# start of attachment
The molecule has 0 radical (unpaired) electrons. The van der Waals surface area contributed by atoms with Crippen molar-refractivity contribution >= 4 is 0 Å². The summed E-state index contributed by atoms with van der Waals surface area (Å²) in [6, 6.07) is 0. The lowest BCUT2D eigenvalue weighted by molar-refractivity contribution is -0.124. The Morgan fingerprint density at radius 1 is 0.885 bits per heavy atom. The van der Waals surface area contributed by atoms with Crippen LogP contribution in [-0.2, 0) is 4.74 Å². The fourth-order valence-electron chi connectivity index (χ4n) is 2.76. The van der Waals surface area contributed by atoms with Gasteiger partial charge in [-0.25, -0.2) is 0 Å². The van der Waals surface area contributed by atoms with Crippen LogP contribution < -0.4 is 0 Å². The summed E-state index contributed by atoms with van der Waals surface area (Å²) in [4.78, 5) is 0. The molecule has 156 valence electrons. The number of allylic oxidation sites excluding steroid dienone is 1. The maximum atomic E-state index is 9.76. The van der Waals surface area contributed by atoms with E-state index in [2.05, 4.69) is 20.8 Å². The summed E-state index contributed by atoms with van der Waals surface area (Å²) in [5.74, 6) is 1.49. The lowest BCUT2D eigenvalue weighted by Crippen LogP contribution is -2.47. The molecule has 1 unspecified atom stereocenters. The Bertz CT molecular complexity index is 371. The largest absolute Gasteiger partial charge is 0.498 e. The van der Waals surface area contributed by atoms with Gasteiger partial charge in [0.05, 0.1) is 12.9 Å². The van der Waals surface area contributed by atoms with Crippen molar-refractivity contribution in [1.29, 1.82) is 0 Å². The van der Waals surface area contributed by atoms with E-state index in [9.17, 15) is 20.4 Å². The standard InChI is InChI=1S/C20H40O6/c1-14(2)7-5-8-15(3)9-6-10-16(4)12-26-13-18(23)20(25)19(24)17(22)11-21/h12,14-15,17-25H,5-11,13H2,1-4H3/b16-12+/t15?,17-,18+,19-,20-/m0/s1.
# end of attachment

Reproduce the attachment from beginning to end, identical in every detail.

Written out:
The molecule has 0 radical (unpaired) electrons. The van der Waals surface area contributed by atoms with Crippen molar-refractivity contribution >= 4 is 0 Å². The summed E-state index contributed by atoms with van der Waals surface area (Å²) in [6, 6.07) is 0. The lowest BCUT2D eigenvalue weighted by molar-refractivity contribution is -0.124. The Morgan fingerprint density at radius 1 is 0.885 bits per heavy atom. The van der Waals surface area contributed by atoms with Crippen LogP contribution in [-0.2, 0) is 4.74 Å². The fourth-order valence-electron chi connectivity index (χ4n) is 2.76. The van der Waals surface area contributed by atoms with Gasteiger partial charge in [-0.25, -0.2) is 0 Å². The van der Waals surface area contributed by atoms with Crippen LogP contribution < -0.4 is 0 Å². The summed E-state index contributed by atoms with van der Waals surface area (Å²) in [4.78, 5) is 0. The molecule has 156 valence electrons. The number of allylic oxidation sites excluding steroid dienone is 1. The maximum atomic E-state index is 9.76. The van der Waals surface area contributed by atoms with E-state index in [2.05, 4.69) is 20.8 Å². The summed E-state index contributed by atoms with van der Waals surface area (Å²) in [5.74, 6) is 1.49. The lowest BCUT2D eigenvalue weighted by Crippen LogP contribution is -2.47. The molecule has 1 unspecified atom stereocenters. The Bertz CT molecular complexity index is 371. The largest absolute Gasteiger partial charge is 0.498 e. The van der Waals surface area contributed by atoms with Gasteiger partial charge in [0.05, 0.1) is 12.9 Å². The van der Waals surface area contributed by atoms with Crippen molar-refractivity contribution in [1.29, 1.82) is 0 Å². The van der Waals surface area contributed by atoms with E-state index in [9.17, 15) is 20.4 Å². The standard InChI is InChI=1S/C20H40O6/c1-14(2)7-5-8-15(3)9-6-10-16(4)12-26-13-18(23)20(25)19(24)17(22)11-21/h12,14-15,17-25H,5-11,13H2,1-4H3/b16-12+/t15?,17-,18+,19-,20-/m0/s1.